FIG. 4.

Experimental near-field diagnostic results with LMJ-DoD using a 400 μm inner diameter nozzle tip. Pressure pulses were triggered electronically with set point of 108 kPa at 5 Hz and 1.5% duty cycle. (a) Images from high-speed video at different time stamps. The top corner of the waveguide (with polyimide lining) is visible. Scale bar: 2 mm. (b)–(d) Measured return loss magnitude, phase, and pressure during jetting. Dotted lines mark the time stamp when the corresponding images in (a) were taken. (e) Processed results for minimum return loss associated with each droplet and its corresponding diameter. (f) Phase at the time of minimum return loss and the corresponding spacing of the droplet.

FIG. 4.

Experimental near-field diagnostic results with LMJ-DoD using a 400 μm inner diameter nozzle tip. Pressure pulses were triggered electronically with set point of 108 kPa at 5 Hz and 1.5% duty cycle. (a) Images from high-speed video at different time stamps. The top corner of the waveguide (with polyimide lining) is visible. Scale bar: 2 mm. (b)–(d) Measured return loss magnitude, phase, and pressure during jetting. Dotted lines mark the time stamp when the corresponding images in (a) were taken. (e) Processed results for minimum return loss associated with each droplet and its corresponding diameter. (f) Phase at the time of minimum return loss and the corresponding spacing of the droplet.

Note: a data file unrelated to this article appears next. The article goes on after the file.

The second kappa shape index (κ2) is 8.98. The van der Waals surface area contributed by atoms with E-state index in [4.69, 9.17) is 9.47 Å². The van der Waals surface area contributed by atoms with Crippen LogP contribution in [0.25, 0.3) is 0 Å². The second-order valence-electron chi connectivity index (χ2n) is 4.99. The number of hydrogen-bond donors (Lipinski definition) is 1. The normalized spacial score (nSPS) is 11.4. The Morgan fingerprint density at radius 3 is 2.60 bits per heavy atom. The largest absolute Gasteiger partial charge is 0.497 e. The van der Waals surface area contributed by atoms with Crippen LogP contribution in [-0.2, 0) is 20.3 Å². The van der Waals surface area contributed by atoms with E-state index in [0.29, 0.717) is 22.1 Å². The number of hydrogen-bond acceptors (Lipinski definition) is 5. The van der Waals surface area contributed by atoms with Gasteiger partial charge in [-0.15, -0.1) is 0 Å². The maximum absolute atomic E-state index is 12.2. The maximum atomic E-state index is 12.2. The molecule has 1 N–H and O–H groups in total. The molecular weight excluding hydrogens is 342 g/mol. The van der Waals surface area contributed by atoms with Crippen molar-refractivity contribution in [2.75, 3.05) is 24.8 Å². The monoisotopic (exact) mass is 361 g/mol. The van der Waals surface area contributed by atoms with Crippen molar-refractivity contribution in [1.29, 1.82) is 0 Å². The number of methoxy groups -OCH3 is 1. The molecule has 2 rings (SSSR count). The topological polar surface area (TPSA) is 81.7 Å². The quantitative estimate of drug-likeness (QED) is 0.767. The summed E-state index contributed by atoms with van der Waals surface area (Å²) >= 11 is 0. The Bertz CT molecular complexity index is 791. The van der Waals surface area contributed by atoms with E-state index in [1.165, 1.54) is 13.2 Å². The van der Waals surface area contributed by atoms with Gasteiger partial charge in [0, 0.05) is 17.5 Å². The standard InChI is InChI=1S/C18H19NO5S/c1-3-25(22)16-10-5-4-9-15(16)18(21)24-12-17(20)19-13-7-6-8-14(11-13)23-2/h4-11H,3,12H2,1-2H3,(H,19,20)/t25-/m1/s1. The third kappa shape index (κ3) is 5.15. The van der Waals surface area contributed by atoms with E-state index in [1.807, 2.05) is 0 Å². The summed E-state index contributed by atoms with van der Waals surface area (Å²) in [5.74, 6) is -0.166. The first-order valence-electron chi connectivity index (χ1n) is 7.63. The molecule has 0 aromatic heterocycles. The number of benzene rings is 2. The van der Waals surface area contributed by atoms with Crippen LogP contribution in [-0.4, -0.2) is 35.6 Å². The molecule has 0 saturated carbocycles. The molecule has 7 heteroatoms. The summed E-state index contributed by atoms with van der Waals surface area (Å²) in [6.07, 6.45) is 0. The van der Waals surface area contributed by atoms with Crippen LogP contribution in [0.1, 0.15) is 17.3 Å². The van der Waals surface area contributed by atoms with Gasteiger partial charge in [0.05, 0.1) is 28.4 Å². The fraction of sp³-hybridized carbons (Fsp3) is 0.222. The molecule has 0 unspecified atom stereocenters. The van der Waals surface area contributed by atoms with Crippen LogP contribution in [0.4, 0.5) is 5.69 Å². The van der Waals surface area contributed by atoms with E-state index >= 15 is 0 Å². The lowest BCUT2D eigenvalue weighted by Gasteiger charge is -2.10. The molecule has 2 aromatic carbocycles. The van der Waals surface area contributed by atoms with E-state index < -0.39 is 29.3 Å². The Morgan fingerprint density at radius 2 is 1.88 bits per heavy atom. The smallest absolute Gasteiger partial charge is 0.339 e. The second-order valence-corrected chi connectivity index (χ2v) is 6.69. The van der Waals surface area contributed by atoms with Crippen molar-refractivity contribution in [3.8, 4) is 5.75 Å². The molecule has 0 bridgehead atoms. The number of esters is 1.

Close modal